Curriculum Ties: N/A
Booktalking Ideas: Read the scene where Sloane’s father, not even knowing the infected are zombies, kills a crazed woman by shoving a shard of broken glass into her eye.
Reading Level/Interest Age: 14+
Challenge Issues: Violence, language
Challenge Defense: If this book were challenged, I would make sure the library has a Challenge Defense File ready for such a situation. Inside the Challenge Defense File, librarians and the public could find:
· A copy of the American Library Association’s Library Bill of Rights. (Can be found and printed from ALA’s website at http://www.ala.org/advocacy/intfreedom/librarybill)
· A copy of the American Library Association’s Freedom to Read Statement (Can be found and printed from ALA’s website at http://www.ala.org/offices/oif/statementspols/ftrstatement/freedomreadstatement)
· A copy of the library’s own selection policy (my library, the La Vista Public Library, has a policy but it is not online so I can’t link to it as an example).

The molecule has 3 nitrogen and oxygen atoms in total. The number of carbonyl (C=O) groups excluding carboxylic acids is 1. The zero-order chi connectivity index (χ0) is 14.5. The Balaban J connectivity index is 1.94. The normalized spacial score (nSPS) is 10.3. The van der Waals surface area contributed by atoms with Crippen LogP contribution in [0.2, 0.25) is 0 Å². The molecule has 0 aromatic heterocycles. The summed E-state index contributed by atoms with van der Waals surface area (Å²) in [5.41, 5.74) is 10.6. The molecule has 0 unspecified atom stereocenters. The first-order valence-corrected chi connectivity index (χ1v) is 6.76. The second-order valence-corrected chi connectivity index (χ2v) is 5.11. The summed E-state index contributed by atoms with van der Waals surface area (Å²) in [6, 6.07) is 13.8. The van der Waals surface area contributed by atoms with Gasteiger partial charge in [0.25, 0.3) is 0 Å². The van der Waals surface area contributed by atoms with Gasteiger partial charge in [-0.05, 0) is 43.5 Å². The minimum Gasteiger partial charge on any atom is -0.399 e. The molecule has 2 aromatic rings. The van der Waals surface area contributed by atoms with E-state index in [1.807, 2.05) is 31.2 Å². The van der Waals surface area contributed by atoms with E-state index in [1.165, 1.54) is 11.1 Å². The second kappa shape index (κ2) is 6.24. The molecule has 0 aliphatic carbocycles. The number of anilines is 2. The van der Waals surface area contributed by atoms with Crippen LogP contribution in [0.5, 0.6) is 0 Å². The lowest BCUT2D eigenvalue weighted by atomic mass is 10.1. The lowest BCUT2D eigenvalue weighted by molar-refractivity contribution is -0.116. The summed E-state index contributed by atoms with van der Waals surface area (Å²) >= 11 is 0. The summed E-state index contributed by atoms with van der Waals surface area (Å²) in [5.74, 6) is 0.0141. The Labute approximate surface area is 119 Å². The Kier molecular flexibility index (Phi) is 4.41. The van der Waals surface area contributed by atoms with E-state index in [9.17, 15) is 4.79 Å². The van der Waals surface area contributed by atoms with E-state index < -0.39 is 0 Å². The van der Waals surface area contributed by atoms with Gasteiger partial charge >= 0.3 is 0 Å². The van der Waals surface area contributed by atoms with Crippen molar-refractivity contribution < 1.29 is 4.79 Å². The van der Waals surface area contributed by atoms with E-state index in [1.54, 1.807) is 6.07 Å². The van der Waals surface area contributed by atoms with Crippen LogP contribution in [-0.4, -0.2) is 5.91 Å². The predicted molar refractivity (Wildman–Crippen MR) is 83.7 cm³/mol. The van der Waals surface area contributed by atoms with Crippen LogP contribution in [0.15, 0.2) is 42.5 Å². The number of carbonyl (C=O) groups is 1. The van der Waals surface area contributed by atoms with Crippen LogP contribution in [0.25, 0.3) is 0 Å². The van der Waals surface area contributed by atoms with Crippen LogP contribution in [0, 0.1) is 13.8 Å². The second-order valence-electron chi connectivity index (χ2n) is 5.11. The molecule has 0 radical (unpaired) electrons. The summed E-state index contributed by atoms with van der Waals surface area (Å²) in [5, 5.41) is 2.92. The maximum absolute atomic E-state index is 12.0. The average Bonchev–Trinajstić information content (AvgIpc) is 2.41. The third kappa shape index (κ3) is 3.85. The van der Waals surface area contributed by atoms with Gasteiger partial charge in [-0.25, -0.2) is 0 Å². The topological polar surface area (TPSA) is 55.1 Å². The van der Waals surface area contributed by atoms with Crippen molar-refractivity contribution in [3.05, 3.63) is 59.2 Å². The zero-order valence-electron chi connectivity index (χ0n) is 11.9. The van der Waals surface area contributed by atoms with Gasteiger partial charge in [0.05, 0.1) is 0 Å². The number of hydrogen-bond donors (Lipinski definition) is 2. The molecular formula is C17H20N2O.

· A copy of the library’s citizen’s complaint/reconsideration form (my library, the La Vista Public Library’s, form is called the City of La Vista Service Request form).
· Copies of reviews—both good and bad—from reputable library and publishing services to justify why a book was selected for inclusion in the collection. These include not only reviews from such journals as School Library Journal, VOYA, Horn Book, Publishers Weekly, and Booklist, but also any mention of books on YALSA lists and other copies of articles about any awards or nominations such books may have received.
· Include a short rationale file for other coworkers so if the librarian in charge of selecting materials is not available when a challenge occurs the other staff members have some information to go by (the rational would include such information as a short summary, what could be challenged, reviews, awards and nominations, etc.)
· Include for staff members a copy of “Strategies and Tips for Dealing with Challenges to Library Materials,” a document written by the American Library Association. Make sure that staff reviews this document periodically so they are prepared and know how to face such situations. (Can be found and printed from ALA’s website at http://www.ala.org/advocacy/banned/challengeslibrarymaterials/copingwithchallenges/strategiestips)
Reason for Inclusion: An excellent zombie novel that perfectly mixes horror with great character development.
Summers, C. (n.d.). Bio. Retrieved from http://courtneysummers.ca/about/